Weather Is What You Get

Photo: Sippakorn Yamkasikorn

Summitted to Wildsight Golden, By Mike Demuth, P.Eng., P.Geo. Research Geoscientist (Powell River, BC)

As it concerns differentiating weather from climate, there is a not-so-old invocation espoused by climate scientists and casual observers of our environment alike…

Climate is what you expect;

Weather is what you get.

A related concept concerning the difference between climate change and climate variability is something called “stationarity” (for a great interactive tutorial on the differences, check out the NOAA Global Climate Dashboard).

Stationarity, or more specifically statistical stationarity, is based on data having a well-behaved variation about an average value. This data could be, say, a 40-year record of the day of the year that black bear cubs emerge from their maternity dens at some location in northern BC; or data describing the average August nocturnal air temperature measured by a citizen scientist in the Cranberry district of Powell River for the past 40 years.

Under stationarity, that average value and its variability can be used to make predictions of the likelihood of a future event and its magnitude. The 100-year flood level in Grand Forks BC is an example of such a prognostication that you have likely heard about.

Under the influence of climate change, however, simple variability around an average value is replaced by variation around a trend; and predictions based on the notion of stationarity become unreliable and possibly dangerous.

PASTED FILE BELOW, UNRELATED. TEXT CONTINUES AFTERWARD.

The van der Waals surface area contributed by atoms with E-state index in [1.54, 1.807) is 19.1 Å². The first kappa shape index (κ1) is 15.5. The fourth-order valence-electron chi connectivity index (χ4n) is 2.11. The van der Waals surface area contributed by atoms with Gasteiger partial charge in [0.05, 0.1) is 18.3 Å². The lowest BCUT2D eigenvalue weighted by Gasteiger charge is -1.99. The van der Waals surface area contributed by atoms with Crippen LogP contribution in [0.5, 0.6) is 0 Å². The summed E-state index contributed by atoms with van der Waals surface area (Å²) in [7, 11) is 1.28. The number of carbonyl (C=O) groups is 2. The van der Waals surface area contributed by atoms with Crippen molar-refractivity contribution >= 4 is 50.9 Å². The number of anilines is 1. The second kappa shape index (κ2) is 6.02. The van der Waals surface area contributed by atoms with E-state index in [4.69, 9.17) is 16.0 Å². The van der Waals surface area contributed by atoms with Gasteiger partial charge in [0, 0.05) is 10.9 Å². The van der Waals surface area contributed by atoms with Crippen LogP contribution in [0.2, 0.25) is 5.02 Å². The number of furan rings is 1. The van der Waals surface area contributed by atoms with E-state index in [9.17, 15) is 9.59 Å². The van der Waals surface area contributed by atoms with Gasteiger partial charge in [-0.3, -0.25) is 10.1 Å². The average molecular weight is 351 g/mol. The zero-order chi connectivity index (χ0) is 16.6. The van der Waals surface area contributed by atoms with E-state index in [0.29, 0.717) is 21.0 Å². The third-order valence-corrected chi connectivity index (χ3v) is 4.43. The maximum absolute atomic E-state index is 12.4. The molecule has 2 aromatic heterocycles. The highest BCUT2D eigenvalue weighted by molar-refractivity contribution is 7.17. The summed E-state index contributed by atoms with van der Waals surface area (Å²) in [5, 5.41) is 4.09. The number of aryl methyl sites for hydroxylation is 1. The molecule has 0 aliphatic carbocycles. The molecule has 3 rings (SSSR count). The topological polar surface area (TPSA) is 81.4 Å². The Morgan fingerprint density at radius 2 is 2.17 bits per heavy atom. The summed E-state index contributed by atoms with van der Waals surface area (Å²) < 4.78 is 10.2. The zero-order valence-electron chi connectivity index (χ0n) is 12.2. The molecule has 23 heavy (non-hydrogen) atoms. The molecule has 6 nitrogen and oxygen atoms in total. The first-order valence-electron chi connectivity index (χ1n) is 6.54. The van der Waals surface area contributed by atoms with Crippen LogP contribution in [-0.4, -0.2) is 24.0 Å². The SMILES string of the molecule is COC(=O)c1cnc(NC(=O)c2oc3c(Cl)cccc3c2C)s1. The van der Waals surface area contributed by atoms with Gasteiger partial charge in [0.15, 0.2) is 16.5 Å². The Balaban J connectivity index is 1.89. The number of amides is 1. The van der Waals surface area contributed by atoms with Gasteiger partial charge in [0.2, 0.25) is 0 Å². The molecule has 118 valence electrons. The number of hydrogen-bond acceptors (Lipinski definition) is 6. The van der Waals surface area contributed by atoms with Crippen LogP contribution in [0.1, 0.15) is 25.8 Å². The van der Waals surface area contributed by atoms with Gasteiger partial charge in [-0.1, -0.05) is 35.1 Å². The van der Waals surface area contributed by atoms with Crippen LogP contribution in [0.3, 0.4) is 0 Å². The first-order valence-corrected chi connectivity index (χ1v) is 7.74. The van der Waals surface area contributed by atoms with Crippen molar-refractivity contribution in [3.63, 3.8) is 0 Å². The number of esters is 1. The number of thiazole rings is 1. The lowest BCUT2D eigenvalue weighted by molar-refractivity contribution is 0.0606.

From a landmark article Stationarity is Dead – Whither Water Management? published in the journal Science back in 2008:

Climate change undermines a basic assumption that historically has facilitated management of water supplies, demands, and risks.

Let’s use a simple graph to illustrate stationarity and non-stationarity. The data shown below could represent anything that varies with time – time proceeding from left to right.

The left panel illustrates the basic properties of stationarity — a solid average value surrounded by well-defined variability (SD = Standard Deviation). In a climate and weather context, it defines our experience; our coping range; what we are accustomed to. The right panel illustrates non-stationarity — variation around a trend. This regime is characterized by more frequent and unexpected large/extreme events that may exceed our coping range.

Enduring climate and hydrological conditions beyond our coping range will require adaptation, but it is likely that the ability to adapt will be hampered by something Ian Burton, Emeritus Professor and Climate Change Adaptation specialist at Simon Fraser University, calls the adaptation deficit — where we fail to recognize that the behaviour of our climate system and related services is very quickly heading beyond our coping range and possibly even our adaptation capacity.

Whether it is how we might conceive of and manage forest fire risk in Qathet, BC or predict water flows coming off of the Sliammon Creek/Bunster watershed, not recognizing climate and hydrological non-stationarity and only relying on the past to predict the future is a sure-fired way to exceed our adaptation limits – something those involved in actuarial science and insuring risk are well aware of.

To close, there is lots of talk about the new normal. I believe and fear that this is almost subduing us into thinking that the worst impacts of climate heating are inevitable. I would counter…

The new normal?

It’s anything but normal!


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